There are multiple underlying issues in the recent allegations of the ongoing Harvey Weinstein sexual harassment and assault scandal. The first aspect worth discussing is what an indescribably repulsive reptile this amoral predator is. It is impossible to imagine that his abuses continued for three decades without Hollywood bigwigs knowing of it, going along, and accepting the idea of his casting couch as part of doing business: "You want me to make you a world-famous, mega-millionaire movie star? What are you going to do for me, and why should I pick you over a million other gorgeous wannabes?"
As reprehensible as his behavior indisputably was, the entire industry is much less forgivable for choosing to play along and enable this activity, victimizing countless women for decades. And why? Because stars could get that next movie role and further their own careers. Or even more cynically, because Weinstein was a huge Obama and Hillary bundler, and they were on "our team."
Another story to emerge from this ugliness is how many well-known actresses may have prostituted themselves for roles.Sexual exploitation seems to remain part of the Hollywood system; it may not have been primarily their acting that earned some of their roles.
The hypocrisy of Ashley Judd is most appalling — she’s one of the phony "champions of women" who absolutely excoriated Donald Trump at the Women's March in Washington last winter while at the same time remaining silent about Weinstein (just as she did with Bill Cosby, Woody Allen, Roman Polanski …), a man who inflicted far worse damage, on far more women, and for more decades, than a crude taped conversation. Or Meryl Streep, whose Academy Award speech at the Golden Globes had her fighting back tears at the horrible behavior of Trump — while giving an even better performance pretending to be as shocked and outraged as Hillary, the self-proclaimed leading advocate for women, would later pretend to be about Weinstein when it finally became impossible to feign ignorance.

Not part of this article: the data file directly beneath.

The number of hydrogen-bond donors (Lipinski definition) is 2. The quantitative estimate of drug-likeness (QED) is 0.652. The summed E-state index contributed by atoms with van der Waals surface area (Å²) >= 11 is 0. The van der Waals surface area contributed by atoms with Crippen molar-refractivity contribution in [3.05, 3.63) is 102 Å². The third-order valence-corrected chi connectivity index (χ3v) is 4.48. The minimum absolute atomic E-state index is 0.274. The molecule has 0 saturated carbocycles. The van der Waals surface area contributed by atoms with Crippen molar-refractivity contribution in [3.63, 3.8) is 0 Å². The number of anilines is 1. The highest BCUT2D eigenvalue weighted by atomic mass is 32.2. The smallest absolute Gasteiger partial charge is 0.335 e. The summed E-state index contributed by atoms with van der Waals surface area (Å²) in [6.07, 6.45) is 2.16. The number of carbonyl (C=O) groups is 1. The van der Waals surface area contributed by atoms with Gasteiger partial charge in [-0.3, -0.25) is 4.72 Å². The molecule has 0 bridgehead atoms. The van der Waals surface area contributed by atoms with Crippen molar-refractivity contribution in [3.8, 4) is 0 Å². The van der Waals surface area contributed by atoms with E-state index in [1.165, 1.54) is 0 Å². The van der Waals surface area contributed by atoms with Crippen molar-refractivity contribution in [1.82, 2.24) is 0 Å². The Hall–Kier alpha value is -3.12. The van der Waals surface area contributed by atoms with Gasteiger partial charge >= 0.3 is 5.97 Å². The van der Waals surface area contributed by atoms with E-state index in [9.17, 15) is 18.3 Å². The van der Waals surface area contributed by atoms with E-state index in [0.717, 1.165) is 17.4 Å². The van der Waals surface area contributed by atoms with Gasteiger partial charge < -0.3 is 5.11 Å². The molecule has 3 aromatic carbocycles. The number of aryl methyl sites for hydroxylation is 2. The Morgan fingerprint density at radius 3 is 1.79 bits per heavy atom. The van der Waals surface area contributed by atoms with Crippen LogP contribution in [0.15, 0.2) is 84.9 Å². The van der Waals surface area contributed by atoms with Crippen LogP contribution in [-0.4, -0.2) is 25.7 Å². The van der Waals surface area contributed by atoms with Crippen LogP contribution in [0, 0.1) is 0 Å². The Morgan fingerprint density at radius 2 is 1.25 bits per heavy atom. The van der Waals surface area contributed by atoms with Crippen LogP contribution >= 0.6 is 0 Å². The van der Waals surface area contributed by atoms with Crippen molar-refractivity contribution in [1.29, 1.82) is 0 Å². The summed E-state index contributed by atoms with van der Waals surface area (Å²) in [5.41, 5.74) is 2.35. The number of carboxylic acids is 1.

And yet these sanctimonious Hollywood hypocrites bashed a decent man like Mitt Romney for his comment about "binders full of women." Romney’s innocent verbal misstep caused Hollywood elites to spend millions of dollars on advertising and character assassination, which tried to sell the notion that his comment could be placed in the same universe as Weinstein's near-sexual slavery. All this perpetrated by the same Hollywood figures who presume to claim the mantle of safeguarding the rights, dignity, and respectful treatment of women everywhere. The Weinstein scandal has revealed the dirty little secret that all the speeches, all the protests, and all the marches on behalf of women are, for too many Hollywood elites and people close to them, born not out of conviction or passion, but rather as an effective weapon to advance a political agenda.